Most people are so busy and stressed out from shopping and other holiday preparations that there is, for most, precious little festivity, much less meaning, left in Christmas any more.

Some things we did to make the season brighter

Shortly before Thanksgiving, a neighbor gave us some sourdough starter to make Amish Friendship Bread. You may have tasted this or even baked it yourself. The starter consists of equal parts of flour, sugar and milk and is kept ten days at room temperature so it can rise and ferment before using it in the recipe. It yields extra batches of starter which are then passed on to friends or neighbors. And the bread is delicious! We gave away baked loaves to friends and family as well as giving away starters. We also have about 15 loaves of it in the freezer at this time.

The girls (Wendi and Chrissy) did some other baking also: sugar cookies, peanut butter cookies with nuts and chips in them, chocolate syrup brownies, chocolate covered pretzels and chocolate nut clusters.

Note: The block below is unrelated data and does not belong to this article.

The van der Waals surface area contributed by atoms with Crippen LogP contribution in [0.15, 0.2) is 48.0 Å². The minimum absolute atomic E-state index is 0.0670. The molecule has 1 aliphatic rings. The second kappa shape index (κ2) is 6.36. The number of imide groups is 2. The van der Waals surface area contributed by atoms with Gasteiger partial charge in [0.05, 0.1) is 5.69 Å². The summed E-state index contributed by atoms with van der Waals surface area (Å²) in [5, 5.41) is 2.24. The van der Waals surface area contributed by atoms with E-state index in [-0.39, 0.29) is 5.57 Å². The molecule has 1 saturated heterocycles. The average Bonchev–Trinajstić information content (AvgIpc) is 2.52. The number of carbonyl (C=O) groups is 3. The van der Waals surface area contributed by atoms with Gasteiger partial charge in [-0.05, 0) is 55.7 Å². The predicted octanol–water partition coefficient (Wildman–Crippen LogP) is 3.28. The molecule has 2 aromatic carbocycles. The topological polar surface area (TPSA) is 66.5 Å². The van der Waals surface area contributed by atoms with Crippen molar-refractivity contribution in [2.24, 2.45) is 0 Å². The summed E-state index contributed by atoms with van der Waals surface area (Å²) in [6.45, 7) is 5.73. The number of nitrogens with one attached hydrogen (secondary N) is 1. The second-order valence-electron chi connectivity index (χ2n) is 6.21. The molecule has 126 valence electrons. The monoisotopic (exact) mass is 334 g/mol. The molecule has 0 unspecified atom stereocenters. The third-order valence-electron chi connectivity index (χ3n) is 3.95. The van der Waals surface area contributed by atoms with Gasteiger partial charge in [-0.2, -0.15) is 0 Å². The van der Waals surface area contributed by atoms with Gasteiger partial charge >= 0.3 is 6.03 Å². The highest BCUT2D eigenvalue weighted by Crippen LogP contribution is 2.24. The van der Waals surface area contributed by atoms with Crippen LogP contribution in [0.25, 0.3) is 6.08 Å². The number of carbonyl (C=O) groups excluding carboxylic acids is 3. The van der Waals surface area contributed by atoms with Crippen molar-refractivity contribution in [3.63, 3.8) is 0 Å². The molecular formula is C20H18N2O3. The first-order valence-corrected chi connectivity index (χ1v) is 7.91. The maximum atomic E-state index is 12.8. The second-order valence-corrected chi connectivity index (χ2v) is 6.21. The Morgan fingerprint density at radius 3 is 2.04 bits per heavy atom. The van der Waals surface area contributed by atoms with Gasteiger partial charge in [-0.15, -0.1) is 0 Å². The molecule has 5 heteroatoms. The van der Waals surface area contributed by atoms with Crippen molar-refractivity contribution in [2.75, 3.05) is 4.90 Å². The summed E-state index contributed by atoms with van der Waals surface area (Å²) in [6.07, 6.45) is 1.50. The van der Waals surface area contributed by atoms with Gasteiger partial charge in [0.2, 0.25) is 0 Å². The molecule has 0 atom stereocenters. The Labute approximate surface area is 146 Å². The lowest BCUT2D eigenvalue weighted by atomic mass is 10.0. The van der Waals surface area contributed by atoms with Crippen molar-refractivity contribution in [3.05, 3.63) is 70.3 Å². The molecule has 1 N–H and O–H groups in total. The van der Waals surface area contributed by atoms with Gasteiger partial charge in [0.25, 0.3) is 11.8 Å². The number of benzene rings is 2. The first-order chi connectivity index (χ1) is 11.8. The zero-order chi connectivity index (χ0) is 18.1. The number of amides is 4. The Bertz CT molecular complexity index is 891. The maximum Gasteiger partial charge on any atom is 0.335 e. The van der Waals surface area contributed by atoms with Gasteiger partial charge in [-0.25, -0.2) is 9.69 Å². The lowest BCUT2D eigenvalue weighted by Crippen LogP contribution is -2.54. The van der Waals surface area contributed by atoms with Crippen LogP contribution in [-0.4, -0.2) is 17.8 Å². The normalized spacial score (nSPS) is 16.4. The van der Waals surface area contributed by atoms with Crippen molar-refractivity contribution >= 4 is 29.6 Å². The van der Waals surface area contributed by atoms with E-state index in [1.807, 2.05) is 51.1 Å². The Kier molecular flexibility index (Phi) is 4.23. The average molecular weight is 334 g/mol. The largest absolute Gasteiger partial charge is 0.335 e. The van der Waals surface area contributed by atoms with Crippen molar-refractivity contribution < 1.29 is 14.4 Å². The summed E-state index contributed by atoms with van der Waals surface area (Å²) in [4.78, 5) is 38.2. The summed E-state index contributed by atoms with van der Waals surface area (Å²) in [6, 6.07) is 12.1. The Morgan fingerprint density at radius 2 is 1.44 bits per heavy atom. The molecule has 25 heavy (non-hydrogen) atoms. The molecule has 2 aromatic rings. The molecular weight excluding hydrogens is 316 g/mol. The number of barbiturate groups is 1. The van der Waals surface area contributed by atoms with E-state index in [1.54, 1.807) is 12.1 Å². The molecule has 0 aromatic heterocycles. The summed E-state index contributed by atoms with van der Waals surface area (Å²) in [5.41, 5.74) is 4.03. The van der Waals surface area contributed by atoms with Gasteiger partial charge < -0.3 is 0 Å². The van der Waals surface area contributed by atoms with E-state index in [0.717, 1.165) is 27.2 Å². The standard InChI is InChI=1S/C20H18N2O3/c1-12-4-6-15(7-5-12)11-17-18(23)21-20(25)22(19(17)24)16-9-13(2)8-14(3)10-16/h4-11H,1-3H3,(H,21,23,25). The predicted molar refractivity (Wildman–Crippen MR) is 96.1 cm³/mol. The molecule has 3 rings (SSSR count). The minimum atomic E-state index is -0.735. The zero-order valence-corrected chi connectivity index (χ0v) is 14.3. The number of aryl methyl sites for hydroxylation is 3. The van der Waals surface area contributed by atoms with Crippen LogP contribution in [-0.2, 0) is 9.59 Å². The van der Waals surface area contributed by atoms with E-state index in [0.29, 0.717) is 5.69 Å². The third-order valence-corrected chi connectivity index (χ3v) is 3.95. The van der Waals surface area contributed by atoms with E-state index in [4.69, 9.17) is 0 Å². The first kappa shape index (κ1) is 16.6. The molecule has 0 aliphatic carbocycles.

Twenty years ago my wife, Wendi, and I recorded a tape full of Christmas music entitled “Songs of the Christ Child.” This year as we played the tape, we were surprised to hear how well the music sounded. Wendi suggested that I try to copy the tape over onto CD and give it to friends and family for Christmas gifts.

I found our original accompaniment tape (all piano music) and there were two tracks on it that we didn’t use on the original tape. So we set up the recording equipment this year and recorded both songs with fresh vocals, then added the two songs at the end of the CD program. Chrissy Lawrence, a young lady who lives with us, drew the cover art for the CD. We gave away 53 copies of the CD this year and received lots of thanks and compliments in return.

On Christmas Eve we attended the Candlelight Service at church; afterward we went to see the “Parade of Lights,” an annual tradition in Janesville.

Weather: made to order for Christmas

Snow fell from December 1 through 16, totaling 11.6 inches; this left us with a lovely snow cover throughout the Christmas season. The weather was cold but not severe. I even enjoyed shoveling the snow!